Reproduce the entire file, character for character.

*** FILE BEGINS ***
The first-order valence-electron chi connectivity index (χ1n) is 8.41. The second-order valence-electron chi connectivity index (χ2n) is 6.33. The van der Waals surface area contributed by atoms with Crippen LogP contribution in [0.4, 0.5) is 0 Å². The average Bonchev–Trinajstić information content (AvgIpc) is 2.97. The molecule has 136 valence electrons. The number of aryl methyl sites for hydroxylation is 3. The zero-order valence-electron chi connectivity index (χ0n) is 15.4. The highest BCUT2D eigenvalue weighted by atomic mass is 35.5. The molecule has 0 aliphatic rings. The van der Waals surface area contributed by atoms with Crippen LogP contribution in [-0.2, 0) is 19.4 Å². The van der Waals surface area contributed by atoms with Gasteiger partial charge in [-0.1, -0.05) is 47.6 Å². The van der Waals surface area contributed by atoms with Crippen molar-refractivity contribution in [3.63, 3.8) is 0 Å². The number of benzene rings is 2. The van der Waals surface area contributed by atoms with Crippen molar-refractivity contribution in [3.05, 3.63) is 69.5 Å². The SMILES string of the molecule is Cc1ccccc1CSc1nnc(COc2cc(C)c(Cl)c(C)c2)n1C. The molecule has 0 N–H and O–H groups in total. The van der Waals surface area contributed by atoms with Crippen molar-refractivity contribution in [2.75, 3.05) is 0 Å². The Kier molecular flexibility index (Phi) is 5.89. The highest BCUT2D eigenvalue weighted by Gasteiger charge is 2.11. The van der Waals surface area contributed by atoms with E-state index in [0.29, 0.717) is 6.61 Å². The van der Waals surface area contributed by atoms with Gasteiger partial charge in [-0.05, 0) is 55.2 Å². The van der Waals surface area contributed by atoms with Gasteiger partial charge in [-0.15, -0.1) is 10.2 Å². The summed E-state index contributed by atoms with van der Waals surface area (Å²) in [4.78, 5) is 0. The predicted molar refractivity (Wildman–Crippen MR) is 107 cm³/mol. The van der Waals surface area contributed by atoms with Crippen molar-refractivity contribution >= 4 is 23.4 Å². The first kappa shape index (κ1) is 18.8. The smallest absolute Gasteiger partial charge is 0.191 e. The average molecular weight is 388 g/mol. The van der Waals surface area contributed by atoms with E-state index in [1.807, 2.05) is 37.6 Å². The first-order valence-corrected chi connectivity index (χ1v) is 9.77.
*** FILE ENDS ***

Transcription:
The first-order valence-electron chi connectivity index (χ1n) is 8.41. The second-order valence-electron chi connectivity index (χ2n) is 6.33. The van der Waals surface area contributed by atoms with Crippen LogP contribution in [0.4, 0.5) is 0 Å². The average Bonchev–Trinajstić information content (AvgIpc) is 2.97. The molecule has 136 valence electrons. The number of aryl methyl sites for hydroxylation is 3. The zero-order valence-electron chi connectivity index (χ0n) is 15.4. The highest BCUT2D eigenvalue weighted by atomic mass is 35.5. The molecule has 0 aliphatic rings. The van der Waals surface area contributed by atoms with Crippen LogP contribution in [-0.2, 0) is 19.4 Å². The van der Waals surface area contributed by atoms with Gasteiger partial charge in [-0.1, -0.05) is 47.6 Å². The van der Waals surface area contributed by atoms with Crippen molar-refractivity contribution in [3.63, 3.8) is 0 Å². The number of benzene rings is 2. The van der Waals surface area contributed by atoms with Crippen molar-refractivity contribution in [3.05, 3.63) is 69.5 Å². The SMILES string of the molecule is Cc1ccccc1CSc1nnc(COc2cc(C)c(Cl)c(C)c2)n1C. The molecule has 0 N–H and O–H groups in total. The van der Waals surface area contributed by atoms with Crippen molar-refractivity contribution in [2.75, 3.05) is 0 Å². The Kier molecular flexibility index (Phi) is 5.89. The highest BCUT2D eigenvalue weighted by Gasteiger charge is 2.11. The van der Waals surface area contributed by atoms with E-state index in [0.29, 0.717) is 6.61 Å². The van der Waals surface area contributed by atoms with Gasteiger partial charge in [-0.05, 0) is 55.2 Å². The van der Waals surface area contributed by atoms with Gasteiger partial charge in [-0.15, -0.1) is 10.2 Å². The summed E-state index contributed by atoms with van der Waals surface area (Å²) in [4.78, 5) is 0. The predicted molar refractivity (Wildman–Crippen MR) is 107 cm³/mol. The van der Waals surface area contributed by atoms with Crippen molar-refractivity contribution >= 4 is 23.4 Å². The first kappa shape index (κ1) is 18.8. The smallest absolute Gasteiger partial charge is 0.191 e. The average molecular weight is 388 g/mol. The van der Waals surface area contributed by atoms with E-state index in [1.807, 2.05) is 37.6 Å². The first-order valence-corrected chi connectivity index (χ1v) is 9.77.